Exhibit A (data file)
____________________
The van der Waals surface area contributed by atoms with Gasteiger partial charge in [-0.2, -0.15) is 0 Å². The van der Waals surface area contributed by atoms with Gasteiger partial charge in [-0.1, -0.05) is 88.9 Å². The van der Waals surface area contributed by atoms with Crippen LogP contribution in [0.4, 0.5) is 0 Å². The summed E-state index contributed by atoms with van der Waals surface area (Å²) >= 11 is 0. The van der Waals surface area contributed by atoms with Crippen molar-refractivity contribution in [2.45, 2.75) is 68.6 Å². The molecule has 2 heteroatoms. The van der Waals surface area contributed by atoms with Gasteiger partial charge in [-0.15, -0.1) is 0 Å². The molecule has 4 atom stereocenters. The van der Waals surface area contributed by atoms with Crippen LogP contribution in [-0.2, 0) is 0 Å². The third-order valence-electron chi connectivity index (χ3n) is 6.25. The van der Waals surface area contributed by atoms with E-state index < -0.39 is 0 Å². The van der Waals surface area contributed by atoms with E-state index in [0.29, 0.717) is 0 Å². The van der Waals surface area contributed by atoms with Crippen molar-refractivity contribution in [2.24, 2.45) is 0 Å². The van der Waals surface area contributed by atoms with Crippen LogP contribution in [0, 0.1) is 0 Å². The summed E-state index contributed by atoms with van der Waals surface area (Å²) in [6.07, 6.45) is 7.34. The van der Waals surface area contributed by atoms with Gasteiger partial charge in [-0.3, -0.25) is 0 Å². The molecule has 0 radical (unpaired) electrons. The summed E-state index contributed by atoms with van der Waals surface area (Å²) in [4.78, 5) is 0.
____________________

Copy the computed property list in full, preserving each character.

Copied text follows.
The van der Waals surface area contributed by atoms with Gasteiger partial charge in [-0.2, -0.15) is 0 Å². The van der Waals surface area contributed by atoms with Gasteiger partial charge in [-0.1, -0.05) is 88.9 Å². The van der Waals surface area contributed by atoms with Crippen LogP contribution in [0.4, 0.5) is 0 Å². The summed E-state index contributed by atoms with van der Waals surface area (Å²) >= 11 is 0. The van der Waals surface area contributed by atoms with Crippen molar-refractivity contribution in [2.45, 2.75) is 68.6 Å². The molecule has 2 heteroatoms. The van der Waals surface area contributed by atoms with Gasteiger partial charge in [-0.15, -0.1) is 0 Å². The molecule has 4 atom stereocenters. The van der Waals surface area contributed by atoms with Crippen LogP contribution in [-0.2, 0) is 0 Å². The third-order valence-electron chi connectivity index (χ3n) is 6.25. The van der Waals surface area contributed by atoms with E-state index < -0.39 is 0 Å². The van der Waals surface area contributed by atoms with E-state index in [0.29, 0.717) is 0 Å². The van der Waals surface area contributed by atoms with Crippen molar-refractivity contribution in [2.24, 2.45) is 0 Å². The van der Waals surface area contributed by atoms with Crippen LogP contribution in [0, 0.1) is 0 Å². The summed E-state index contributed by atoms with van der Waals surface area (Å²) in [6.07, 6.45) is 7.34. The van der Waals surface area contributed by atoms with Gasteiger partial charge in [-0.3, -0.25) is 0 Å². The molecule has 0 radical (unpaired) electrons. The summed E-state index contributed by atoms with van der Waals surface area (Å²) in [4.78, 5) is 0.